October 1, 2014

Advice for Fall: Tie One On

by Christine Kirkham, Coordinator, Montana Digital Newspaper Project

Ad for the Copper City Commercial Company in
Ad for the Copper City
Commercial Company in
the Anaconda Standard,
September 1897.
The world’s annual couture expo, Fashion Week, is currently underway in Paris. Women’s clothing styles shift rapidly, so an outfit that was au courant a few years ago may now look dated. But for men, the classic suit-and-tie has endured for decades.

I decided to see if I could pinpoint, in Montana's historical newspapers, the arrival of that familiar silhouette sported by executives, bankers, and other white-collar workers. When did Montana’s city-dwelling men begin looking, well, new-fashioned?

Ad for Lymon's in Butte,
Anaconda Standard, June 1899.
 
A quick survey of menswear ads shows male dress remaining decidedly Victorian well into the 1890s. Consider the smoker at right. Besides the telltale bowler and 'stache, there’s a heaviness to the coat, which hangs to the knees in back. For the 1899 gentleman at left, the coat is still boxy and the high collar stiff.


But perhaps the one item dating these men to pre-1900 is their neckwear. Aristocrats and military officers had sported ascots, scarves and cravats for centuries. But after the Industrial Revolution, everyday Joes needed a similar dignified appearance — without the nuisance of fastening an elaborate knot. The man of the modern era needed neckwear he could put on quickly, sans manservant.*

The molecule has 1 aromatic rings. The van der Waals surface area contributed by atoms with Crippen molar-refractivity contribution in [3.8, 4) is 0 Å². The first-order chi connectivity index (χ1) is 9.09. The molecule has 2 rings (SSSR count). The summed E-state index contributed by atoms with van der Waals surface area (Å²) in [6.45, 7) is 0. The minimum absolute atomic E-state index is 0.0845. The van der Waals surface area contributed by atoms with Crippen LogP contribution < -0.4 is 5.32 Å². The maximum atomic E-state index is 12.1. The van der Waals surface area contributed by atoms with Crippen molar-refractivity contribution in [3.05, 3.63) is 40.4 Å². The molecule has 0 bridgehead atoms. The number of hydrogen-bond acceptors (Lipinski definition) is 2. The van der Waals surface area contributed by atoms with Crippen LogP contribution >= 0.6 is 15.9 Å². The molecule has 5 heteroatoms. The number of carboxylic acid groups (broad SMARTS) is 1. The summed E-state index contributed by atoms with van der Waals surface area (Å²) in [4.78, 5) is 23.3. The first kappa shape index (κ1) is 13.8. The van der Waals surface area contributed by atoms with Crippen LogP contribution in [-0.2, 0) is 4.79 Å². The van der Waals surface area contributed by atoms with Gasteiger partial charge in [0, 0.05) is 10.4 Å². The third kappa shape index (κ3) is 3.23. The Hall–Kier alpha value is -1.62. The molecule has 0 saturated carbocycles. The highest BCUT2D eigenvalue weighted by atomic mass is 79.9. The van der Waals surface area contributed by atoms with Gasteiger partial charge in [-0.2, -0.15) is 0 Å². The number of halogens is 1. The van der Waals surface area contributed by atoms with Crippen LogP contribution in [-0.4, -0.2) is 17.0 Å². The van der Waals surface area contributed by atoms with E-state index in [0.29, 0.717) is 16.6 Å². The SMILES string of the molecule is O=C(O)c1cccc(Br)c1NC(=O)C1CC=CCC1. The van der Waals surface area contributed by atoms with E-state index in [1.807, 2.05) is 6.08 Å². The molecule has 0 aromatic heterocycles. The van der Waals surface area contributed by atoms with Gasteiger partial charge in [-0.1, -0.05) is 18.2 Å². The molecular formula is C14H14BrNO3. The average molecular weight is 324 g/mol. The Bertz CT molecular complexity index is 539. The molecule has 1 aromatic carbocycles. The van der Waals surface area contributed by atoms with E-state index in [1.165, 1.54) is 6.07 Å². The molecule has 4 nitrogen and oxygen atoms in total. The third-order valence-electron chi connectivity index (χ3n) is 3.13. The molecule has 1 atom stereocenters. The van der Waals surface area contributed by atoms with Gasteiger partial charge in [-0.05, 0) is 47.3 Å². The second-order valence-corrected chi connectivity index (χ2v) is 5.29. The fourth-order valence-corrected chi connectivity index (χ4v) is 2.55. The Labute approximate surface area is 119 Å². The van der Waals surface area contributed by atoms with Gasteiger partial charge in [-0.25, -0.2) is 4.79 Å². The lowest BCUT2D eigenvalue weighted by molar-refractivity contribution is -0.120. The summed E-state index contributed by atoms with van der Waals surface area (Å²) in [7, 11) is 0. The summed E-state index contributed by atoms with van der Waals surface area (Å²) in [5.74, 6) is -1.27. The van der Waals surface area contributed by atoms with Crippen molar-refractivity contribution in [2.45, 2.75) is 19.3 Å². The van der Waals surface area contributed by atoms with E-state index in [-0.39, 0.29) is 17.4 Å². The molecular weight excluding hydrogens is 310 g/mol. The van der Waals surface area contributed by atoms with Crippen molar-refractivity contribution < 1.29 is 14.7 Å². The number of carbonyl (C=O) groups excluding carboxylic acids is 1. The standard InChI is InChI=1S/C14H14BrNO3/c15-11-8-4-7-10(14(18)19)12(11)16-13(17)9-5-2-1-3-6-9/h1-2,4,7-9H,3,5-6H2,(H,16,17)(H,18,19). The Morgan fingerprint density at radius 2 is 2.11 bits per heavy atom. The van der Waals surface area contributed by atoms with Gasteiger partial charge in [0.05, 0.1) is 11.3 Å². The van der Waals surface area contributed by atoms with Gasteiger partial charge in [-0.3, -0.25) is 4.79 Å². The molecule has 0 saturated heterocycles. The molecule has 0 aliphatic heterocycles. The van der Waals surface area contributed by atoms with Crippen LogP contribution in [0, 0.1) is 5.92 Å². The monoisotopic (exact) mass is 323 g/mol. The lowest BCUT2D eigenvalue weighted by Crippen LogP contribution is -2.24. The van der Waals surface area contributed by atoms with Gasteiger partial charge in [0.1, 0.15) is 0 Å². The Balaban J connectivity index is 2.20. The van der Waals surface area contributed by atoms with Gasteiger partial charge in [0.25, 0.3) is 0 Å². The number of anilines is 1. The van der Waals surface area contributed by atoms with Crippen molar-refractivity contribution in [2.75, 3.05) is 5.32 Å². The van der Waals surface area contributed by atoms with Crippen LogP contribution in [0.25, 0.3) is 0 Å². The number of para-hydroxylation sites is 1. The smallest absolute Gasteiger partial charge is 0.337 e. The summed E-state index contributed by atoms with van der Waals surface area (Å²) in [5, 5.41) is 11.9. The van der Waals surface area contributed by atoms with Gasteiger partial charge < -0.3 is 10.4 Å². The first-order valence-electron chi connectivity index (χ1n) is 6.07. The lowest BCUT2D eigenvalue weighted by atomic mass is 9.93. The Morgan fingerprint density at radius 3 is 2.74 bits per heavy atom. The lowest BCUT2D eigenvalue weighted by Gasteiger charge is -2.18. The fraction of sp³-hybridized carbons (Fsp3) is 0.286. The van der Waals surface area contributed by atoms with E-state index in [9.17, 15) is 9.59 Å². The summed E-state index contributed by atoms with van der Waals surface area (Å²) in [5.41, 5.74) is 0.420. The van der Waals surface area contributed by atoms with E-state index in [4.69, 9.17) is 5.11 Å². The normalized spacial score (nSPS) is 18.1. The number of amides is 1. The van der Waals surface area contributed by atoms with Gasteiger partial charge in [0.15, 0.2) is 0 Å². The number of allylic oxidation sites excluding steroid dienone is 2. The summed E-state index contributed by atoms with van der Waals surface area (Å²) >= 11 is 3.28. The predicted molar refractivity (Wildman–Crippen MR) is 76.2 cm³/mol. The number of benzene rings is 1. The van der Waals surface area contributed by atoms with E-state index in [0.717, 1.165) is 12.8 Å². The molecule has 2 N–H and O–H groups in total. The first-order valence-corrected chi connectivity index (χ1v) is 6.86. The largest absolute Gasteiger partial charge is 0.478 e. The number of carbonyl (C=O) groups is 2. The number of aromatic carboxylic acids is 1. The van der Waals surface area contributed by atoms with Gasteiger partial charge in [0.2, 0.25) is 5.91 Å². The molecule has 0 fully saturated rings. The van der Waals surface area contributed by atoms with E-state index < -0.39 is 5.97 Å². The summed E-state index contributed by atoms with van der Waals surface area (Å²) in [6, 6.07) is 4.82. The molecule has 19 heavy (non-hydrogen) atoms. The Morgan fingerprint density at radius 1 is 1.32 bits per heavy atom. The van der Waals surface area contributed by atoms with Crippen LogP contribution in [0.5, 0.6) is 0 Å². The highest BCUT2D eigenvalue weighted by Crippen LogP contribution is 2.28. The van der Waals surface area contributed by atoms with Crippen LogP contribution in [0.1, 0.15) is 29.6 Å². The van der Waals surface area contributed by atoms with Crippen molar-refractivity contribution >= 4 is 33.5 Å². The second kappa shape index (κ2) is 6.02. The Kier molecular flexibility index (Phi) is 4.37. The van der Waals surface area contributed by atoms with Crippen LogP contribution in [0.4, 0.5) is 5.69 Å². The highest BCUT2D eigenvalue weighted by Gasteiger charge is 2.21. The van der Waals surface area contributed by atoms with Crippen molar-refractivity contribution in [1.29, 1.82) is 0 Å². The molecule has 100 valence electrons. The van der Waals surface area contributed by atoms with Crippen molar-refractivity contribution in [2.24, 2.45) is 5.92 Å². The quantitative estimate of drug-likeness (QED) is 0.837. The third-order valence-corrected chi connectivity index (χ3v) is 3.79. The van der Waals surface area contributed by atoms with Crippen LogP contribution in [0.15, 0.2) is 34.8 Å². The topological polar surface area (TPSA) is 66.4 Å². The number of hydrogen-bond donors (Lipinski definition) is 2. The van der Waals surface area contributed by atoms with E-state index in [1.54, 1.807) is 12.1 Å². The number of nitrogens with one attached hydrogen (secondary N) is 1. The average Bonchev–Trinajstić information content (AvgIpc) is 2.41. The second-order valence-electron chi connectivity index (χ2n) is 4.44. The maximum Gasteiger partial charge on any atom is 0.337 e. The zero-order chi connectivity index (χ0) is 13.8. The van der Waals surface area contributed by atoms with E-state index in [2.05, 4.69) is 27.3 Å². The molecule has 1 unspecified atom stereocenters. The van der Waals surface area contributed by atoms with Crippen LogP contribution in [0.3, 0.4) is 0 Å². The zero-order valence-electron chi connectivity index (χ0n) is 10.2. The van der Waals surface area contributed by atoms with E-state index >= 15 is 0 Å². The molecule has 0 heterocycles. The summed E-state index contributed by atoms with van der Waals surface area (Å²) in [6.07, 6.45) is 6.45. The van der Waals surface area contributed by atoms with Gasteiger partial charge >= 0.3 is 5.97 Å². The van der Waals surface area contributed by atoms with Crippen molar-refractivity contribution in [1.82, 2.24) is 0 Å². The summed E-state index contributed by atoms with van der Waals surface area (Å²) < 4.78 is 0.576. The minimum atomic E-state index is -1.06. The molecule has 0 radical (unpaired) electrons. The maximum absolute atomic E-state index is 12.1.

Caldwell (Idaho) Tribune, October 1910.

Consider the 1910 park strollers at right, looking casual, comfortable, and streamlined. (Those hairless upper lips add to their modern look.)

Finally, the neckwear worn by the dapper fellows below, from 1922, bears a striking resemblance to the Langsdorf tie, which is still in use. They are wearing what would become the white-collar uniform for the next hundred years.

Thousands of fascinating ads like these can be found in Montana's digitized newspapers at Chronicling America, where historical Idaho newspapers will begin appearing soon.

Lewis-Wedum Department Store ad, Glasgow Courier, September 1922




















* SOURCE: The Origins of the Neck Tie 

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